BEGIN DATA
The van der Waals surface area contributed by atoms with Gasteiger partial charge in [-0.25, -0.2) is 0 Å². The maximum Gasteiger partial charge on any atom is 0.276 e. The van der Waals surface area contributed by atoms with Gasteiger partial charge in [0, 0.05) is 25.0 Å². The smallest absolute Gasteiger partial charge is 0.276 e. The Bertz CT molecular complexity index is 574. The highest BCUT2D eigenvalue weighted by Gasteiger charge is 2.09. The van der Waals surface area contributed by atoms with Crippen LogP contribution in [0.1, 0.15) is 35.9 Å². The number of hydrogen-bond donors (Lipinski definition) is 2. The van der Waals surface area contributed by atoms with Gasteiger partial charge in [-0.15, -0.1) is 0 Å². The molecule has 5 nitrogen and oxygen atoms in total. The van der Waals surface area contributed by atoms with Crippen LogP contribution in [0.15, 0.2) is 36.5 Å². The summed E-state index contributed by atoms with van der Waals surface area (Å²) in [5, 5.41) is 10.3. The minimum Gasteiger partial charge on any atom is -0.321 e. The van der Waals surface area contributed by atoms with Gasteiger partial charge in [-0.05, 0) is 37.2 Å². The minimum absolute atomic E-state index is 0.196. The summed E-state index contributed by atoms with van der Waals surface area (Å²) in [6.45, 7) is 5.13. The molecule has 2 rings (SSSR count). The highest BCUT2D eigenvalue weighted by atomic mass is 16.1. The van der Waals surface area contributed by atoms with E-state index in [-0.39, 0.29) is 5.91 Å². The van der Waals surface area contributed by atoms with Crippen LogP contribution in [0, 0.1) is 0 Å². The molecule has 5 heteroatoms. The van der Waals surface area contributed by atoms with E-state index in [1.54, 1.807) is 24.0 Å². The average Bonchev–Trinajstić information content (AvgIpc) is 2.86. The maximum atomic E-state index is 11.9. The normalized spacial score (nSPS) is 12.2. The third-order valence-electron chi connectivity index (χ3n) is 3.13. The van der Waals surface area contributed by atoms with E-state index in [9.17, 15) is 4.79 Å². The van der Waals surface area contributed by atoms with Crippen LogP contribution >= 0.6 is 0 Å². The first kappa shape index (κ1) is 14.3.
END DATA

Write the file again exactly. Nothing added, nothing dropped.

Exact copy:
The van der Waals surface area contributed by atoms with Gasteiger partial charge in [-0.25, -0.2) is 0 Å². The maximum Gasteiger partial charge on any atom is 0.276 e. The van der Waals surface area contributed by atoms with Gasteiger partial charge in [0, 0.05) is 25.0 Å². The smallest absolute Gasteiger partial charge is 0.276 e. The Bertz CT molecular complexity index is 574. The highest BCUT2D eigenvalue weighted by Gasteiger charge is 2.09. The van der Waals surface area contributed by atoms with Crippen LogP contribution in [0.1, 0.15) is 35.9 Å². The number of hydrogen-bond donors (Lipinski definition) is 2. The van der Waals surface area contributed by atoms with Gasteiger partial charge in [-0.15, -0.1) is 0 Å². The molecule has 5 nitrogen and oxygen atoms in total. The van der Waals surface area contributed by atoms with Crippen LogP contribution in [0.15, 0.2) is 36.5 Å². The summed E-state index contributed by atoms with van der Waals surface area (Å²) in [5, 5.41) is 10.3. The minimum Gasteiger partial charge on any atom is -0.321 e. The van der Waals surface area contributed by atoms with Gasteiger partial charge in [-0.05, 0) is 37.2 Å². The minimum absolute atomic E-state index is 0.196. The summed E-state index contributed by atoms with van der Waals surface area (Å²) in [6.45, 7) is 5.13. The molecule has 2 rings (SSSR count). The highest BCUT2D eigenvalue weighted by atomic mass is 16.1. The van der Waals surface area contributed by atoms with E-state index in [-0.39, 0.29) is 5.91 Å². The van der Waals surface area contributed by atoms with Crippen LogP contribution in [0, 0.1) is 0 Å². The molecule has 5 heteroatoms. The van der Waals surface area contributed by atoms with E-state index in [1.54, 1.807) is 24.0 Å². The average Bonchev–Trinajstić information content (AvgIpc) is 2.86. The maximum atomic E-state index is 11.9. The normalized spacial score (nSPS) is 12.2. The third-order valence-electron chi connectivity index (χ3n) is 3.13. The van der Waals surface area contributed by atoms with E-state index in [9.17, 15) is 4.79 Å². The van der Waals surface area contributed by atoms with Crippen LogP contribution >= 0.6 is 0 Å². The first kappa shape index (κ1) is 14.3.